3. Irina is right – sorghum is in the FAO Seed Treaty. If the patented gene came from an Tanzanian sorghum placed in the Treaty by ICRISAT then Tanzania has no claim whatever to biopiracy. The Treaty does not recognize country of origin and internationalizes all designated samples in CGIAR genebanks, whatever the country of origin, even if the Country of origin has not signed up to the Treaty (as for Tanzania).
    When the patent is package in seed to be sold, the Treaty (but not Tanzania) will benefit by 1.1% of seed sales ($7 million a year?), paid to FAO.
    Also any seed sample whatever in the Svalbard store is in the Treaty – for example, over 60,000 samples from Mexico, another country that has not ratified the Treaty.

  4. I checked further on this sorghum. Edward Hammond of the African Biosafety Centre, claims is was provided to Brazil by Hugh Doggett. Hugh was a sorghum breeder who died a year before the Seed Treaty became operational – so the sample was definitely not covered by the Treaty, which is not retroactive. Also, this has nothing to do with ICRISAT. All CGIAR policy on genetic resources was bought from the individual centres by the World Bank in 1994 for around $25million and transferred to IPGRI in Rome, who were fully responsible for the entry of the CGIAR collections into the Treaty.
    Hammond used to work for RAFI. The RAFI biopiracy campaign was responsible for a dramatic drop in the international exchange of germplasm over the past 20 years as countries saw their genetic resources exploited by developed countries. The FAO Treaty was designed to reverse this slow down but seems to have failed for exchange between developing countries: by far the greatest international transfer is now from CGIAR genebanks.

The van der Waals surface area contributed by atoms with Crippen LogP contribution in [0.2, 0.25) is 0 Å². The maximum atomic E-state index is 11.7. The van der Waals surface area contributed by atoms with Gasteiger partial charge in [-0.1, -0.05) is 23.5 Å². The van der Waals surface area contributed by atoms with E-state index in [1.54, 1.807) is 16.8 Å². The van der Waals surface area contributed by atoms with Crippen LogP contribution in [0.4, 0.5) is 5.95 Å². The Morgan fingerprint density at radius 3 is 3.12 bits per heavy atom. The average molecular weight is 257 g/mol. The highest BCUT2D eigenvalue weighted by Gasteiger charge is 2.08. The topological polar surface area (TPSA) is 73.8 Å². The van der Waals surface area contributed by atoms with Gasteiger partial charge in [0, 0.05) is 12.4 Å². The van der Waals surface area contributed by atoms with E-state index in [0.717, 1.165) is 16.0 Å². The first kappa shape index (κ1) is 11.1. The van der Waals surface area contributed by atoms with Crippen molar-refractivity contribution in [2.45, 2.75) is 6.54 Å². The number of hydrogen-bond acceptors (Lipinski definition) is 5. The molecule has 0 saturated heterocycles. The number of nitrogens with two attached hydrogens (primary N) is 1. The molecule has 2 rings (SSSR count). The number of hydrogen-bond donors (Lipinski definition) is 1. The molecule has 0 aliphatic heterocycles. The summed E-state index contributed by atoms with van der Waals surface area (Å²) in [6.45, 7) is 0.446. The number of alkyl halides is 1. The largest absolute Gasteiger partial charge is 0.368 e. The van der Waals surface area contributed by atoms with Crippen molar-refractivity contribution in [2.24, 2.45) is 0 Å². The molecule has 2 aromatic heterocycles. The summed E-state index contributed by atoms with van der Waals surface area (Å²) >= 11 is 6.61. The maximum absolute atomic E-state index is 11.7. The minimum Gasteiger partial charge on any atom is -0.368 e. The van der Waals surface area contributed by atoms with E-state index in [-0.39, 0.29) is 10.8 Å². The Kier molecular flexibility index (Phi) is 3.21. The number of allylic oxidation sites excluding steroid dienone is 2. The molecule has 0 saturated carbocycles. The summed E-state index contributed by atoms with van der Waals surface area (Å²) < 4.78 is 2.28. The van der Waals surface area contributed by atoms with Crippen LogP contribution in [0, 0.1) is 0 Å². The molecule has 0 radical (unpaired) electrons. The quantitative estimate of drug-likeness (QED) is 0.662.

So it looks like RAFI’s longterm `biopiracy’ campaign has been a disaster for developing countries: no legal protection of national resources and no free exchange of genetic material needed for national plant breeding: a disaster that RAFI should have seen coming.

  5. Pingback: Genetic markers for seed purity « the CAS-IP blog

  6. agriculture sector is the back born of any nation either developed or there is a big effort needed so as our tnznia dvlpng.once we refers history we found there great economy dipresion in america.this depresion was solved thru the agriculture emplovent by giving priority the greatest farmers.
    missiom of asa are good bt how can them reach sucess? whly there are many challenges face.plan are easly bt how cn make perfomance.
    1.providing mass education to all peasant.
    2.providing loan and grants to the peasants.this cn help to encourege and to stimlate agriculture practises.where by people they will involve into agriculture serous becous of availability of capital.

  7. Arnold Mselle

    The other challenges that are facing seed industries today are
    1.Production of seeds
    2.Treatment of seeds
    3.Distribution of seeds
    4.Development of seeds,